For those of you who forestalled their usual travel on the holiday weekend, I’m providing a glimpse of the new North Concourse at the Salt Lake International Airport. Just completed this fall, this is the first phase of the North Concourse. Its partner, the South Concourse, is the entry point to the airport. It connects to parking and is where security is located. The two concourses are part of a $4.1 million dollar renovation undertaken by the Salt Lake Department of Airports.
HOK is the architect and interior designer, and a joint venture of Okland Construction and Austin Commercial built the North Concourse. The project is pursuing a LEED Gold certification, and the new design reduces taxi time and aircraft idling.
The North Concourse is indeed as long as it appears in this shot, 2,252 feet long, just shy of a half mile.
Moving sidewalks diminish the time it takes to walk between gates, and there are wide walkways on either side for those who like to seize an opportunity for a little more exercise. The sloping ceiling design provides for improved acoustics. The announcements were much easier to hear and understand than in the old terminal.
Looking across the breadth of the western end of the concourse, the floor-to-ceiling windows are evident. Natural light is key to the LEED design, but it also offers views to the Salt Lake Valley and mountains. During my photo travels, I meet people who only know Salt Lake from their stops between flights, and they tell me how awestruck they were from the views from the airport. This new airport will only enhance this experience.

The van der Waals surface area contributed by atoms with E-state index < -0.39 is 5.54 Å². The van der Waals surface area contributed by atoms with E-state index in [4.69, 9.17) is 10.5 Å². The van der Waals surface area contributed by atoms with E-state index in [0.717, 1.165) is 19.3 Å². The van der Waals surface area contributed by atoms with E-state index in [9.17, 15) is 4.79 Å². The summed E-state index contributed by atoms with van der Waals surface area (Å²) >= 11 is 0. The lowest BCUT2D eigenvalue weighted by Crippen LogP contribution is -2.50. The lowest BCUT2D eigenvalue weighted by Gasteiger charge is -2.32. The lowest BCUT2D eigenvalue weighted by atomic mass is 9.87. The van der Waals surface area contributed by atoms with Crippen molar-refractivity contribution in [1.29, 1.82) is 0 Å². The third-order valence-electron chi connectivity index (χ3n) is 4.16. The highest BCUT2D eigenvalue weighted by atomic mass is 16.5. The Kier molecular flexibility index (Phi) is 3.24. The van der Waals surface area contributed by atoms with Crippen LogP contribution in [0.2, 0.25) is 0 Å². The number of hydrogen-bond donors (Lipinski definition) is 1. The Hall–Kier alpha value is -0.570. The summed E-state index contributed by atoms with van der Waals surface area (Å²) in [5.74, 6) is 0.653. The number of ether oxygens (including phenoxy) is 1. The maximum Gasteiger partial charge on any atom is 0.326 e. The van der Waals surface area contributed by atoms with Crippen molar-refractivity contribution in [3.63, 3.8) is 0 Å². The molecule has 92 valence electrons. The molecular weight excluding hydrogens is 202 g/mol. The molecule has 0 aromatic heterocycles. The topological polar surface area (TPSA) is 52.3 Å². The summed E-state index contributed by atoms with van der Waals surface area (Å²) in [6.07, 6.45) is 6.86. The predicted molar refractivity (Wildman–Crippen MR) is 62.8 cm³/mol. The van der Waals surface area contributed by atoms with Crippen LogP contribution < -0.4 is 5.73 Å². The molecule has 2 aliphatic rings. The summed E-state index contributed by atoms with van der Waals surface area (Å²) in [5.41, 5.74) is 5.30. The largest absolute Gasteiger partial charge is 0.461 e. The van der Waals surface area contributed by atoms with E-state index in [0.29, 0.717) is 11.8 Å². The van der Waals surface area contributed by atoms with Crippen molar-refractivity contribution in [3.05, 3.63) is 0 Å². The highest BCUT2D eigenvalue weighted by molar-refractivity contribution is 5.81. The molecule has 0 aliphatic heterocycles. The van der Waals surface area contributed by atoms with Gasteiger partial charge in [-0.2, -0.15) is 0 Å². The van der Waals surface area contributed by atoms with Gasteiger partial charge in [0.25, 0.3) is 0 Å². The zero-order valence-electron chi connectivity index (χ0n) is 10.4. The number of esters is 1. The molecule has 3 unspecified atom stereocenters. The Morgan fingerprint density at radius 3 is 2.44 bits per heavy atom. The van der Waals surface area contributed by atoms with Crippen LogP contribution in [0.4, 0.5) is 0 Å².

With the maps, signage, and information boards, I found the space easy to navigate. The concessions feature some of the area’s favorite eateries and unique retail shops, many of which are in the process of opening. Restrooms are more plentiful than in the old airport and each features unique artwork.
Connections between the North and South Concourses are all underground. Escalators, elevators and stairs lead down to the tunnel.
Traversing the tunnel, there are bold murals to keep you engaged visually and three moving walkways to speed the journey. On the surface above the tunnel are taxing aircraft arriving and departing from gates.
I always enjoy the underpinnings of buildings—all the systems that make the building work that are kept out of sight—and the underground baggage handling is no exception. Don’t you wonder what happens to your suitcase when it leaves on a conveyor belt and disappears? The seven-mile conveyor belt system features an innovative new system with large radius turns that can handle long items like skis and bicycle boxes, typical baggage of Utah travelers.
As in all big industrial and commercial spaces, I relied upon existing lighting with no supplementation. The ample windows of the new concourse provided a great deal of sunlight and remained bright even when the sun hid behind clouds.
The visit to the new airport inspired a familiar longing to be done with the pandemic and return to familiar pastimes. Hopefully soon I can travel again to the airport for those trips we saved and planned for last spring and so can you. Let’s all hang in there together and get through this last bit.
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